Dasari Narayana Rao has directed the most number of films in Telugu, he directed Meghasandesam, which got critical acclaim at Cannes and Moscow Film Festival. Noted director B. S. Narayana was a member of the Indian delegation to the Tashkent Film Festival in 1974, and the Moscow International Film Festival in 1975. V. N. Reddy and K. S. Prasad, one of the pioneering cinematographers in Telugu cinema, have garnered nationwide recognition for their work in cinematography in various Indian languages. His film Tandra Paparayudu (1986) starring Krishnam Raju was premiered at the 11th International Film Festival of India. Akkineni Nageswara Rao's Amara Shilpi Jakkanna (1963) is the first Telugu eastman color film Actor and producer, Krishna Ghattamaneni is credited with producing many technological firsts in Telugu film industry like the first Cinemascope film Alluri Seetharama Raju, first 70mm film Simhasanam, first DTS film Telugu Veera Levara (1988) and introducing cowboy and James Bond styles to the Telugu screen.
Relangi Venkata Ramaiah, and Ramana Reddy were a comedy double act during golden era. Emergence of director Jandhyala in the 1980s saw the growth of comedy film genre in Telugu cinema. Singeetam Srinivasa Rao and Ram Gopal Varma have received international recognition for bringing out new genres. Contemporary film maker's like Sekhar Kammula, Chandra Sekhar Yeleti, Mohan Krishna Indraganti, Deva Katta, G. Neelakanta Reddy and Narasimha Nandi have made their mark among the Indian panorama sections of the International Film Festival of India in the last decade. Noted film editor from the state, A. Sreekar Prasad, known for his initial works in Telugu films of the 1980s, has garnered national recognition for film editing across multiple languages of Indian cinema.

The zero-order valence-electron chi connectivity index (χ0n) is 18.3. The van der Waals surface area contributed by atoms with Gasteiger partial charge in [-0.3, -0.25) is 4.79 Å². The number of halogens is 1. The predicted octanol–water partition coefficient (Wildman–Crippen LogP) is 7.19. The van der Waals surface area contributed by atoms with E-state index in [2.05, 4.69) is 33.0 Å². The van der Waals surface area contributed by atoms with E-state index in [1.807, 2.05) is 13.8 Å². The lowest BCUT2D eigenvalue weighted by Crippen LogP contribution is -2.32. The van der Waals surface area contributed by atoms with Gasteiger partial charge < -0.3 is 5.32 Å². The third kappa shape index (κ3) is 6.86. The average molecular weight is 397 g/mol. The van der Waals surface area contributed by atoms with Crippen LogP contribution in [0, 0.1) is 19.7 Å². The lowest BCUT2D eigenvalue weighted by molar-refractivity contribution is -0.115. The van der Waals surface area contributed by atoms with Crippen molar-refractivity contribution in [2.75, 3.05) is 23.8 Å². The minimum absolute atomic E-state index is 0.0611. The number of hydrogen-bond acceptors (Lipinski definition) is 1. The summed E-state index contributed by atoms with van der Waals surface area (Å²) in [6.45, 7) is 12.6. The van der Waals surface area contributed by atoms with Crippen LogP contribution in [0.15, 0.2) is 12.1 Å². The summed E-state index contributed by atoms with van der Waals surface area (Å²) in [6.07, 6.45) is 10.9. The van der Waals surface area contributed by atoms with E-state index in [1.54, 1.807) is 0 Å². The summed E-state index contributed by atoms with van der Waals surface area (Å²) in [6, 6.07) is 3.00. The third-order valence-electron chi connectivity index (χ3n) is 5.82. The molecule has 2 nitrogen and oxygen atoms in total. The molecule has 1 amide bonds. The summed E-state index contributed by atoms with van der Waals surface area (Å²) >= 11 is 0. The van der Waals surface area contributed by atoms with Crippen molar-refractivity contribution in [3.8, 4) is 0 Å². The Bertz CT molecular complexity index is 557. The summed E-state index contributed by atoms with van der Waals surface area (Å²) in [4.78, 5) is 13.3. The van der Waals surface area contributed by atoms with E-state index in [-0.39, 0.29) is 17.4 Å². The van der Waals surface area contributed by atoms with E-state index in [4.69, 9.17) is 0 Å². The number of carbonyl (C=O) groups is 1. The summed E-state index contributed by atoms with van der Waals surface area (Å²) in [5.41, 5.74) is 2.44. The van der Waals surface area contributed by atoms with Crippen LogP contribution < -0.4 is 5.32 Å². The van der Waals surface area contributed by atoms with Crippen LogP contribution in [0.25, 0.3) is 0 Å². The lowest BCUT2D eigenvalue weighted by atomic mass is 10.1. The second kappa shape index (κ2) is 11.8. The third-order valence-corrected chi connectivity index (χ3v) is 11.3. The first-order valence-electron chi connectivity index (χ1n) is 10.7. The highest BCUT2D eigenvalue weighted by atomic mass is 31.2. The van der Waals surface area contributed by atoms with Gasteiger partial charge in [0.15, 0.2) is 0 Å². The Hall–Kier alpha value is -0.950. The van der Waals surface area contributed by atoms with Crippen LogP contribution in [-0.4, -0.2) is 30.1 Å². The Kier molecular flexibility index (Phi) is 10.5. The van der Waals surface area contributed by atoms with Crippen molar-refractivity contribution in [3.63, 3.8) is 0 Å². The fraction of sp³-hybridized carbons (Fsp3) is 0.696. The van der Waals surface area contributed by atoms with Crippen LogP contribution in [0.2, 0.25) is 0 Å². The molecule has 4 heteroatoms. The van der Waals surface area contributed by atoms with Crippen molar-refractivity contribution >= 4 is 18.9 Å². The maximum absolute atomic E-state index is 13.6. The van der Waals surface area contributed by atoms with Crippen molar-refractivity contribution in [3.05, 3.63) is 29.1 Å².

S. V. Ranga Rao, N. T. Rama Rao, Jaggayya, Kanta Rao, Bhanumathi Ramakrishna, Suryakantam, Gummadi, Savitri , Krishnam Raju and Sobhan Babu are the actors who received the erstwhile Rashtrapati Award for best performance in a leading role. Gummadi was an official member of the Indian delegation from South India to the Tashkent Film Festival in 1978 and 1982. He served as the Jury Member thrice for the 28th, 33rd, and 39th National Film Awards. Sri Sri was one of the influential film lyricists of his time, who garnered national honours like Sahitya Akademi Award, Best Lyricist and Soviet Land Nehru Award for his pioneering work.
Sharada, Archana, Vijayashanti, Rohini, Nagarjuna Akkineni, and P. L. Narayana are the actors to receive the National Film Award for best performance in acting. Chiranjeevi, widely known as Megastar, was listed among "The men who changed the face of the Indian Cinema" by IBN-live India. Brahmanandam, a Telugu actor, holds a Guinness World Record for acting in the most films in the same language.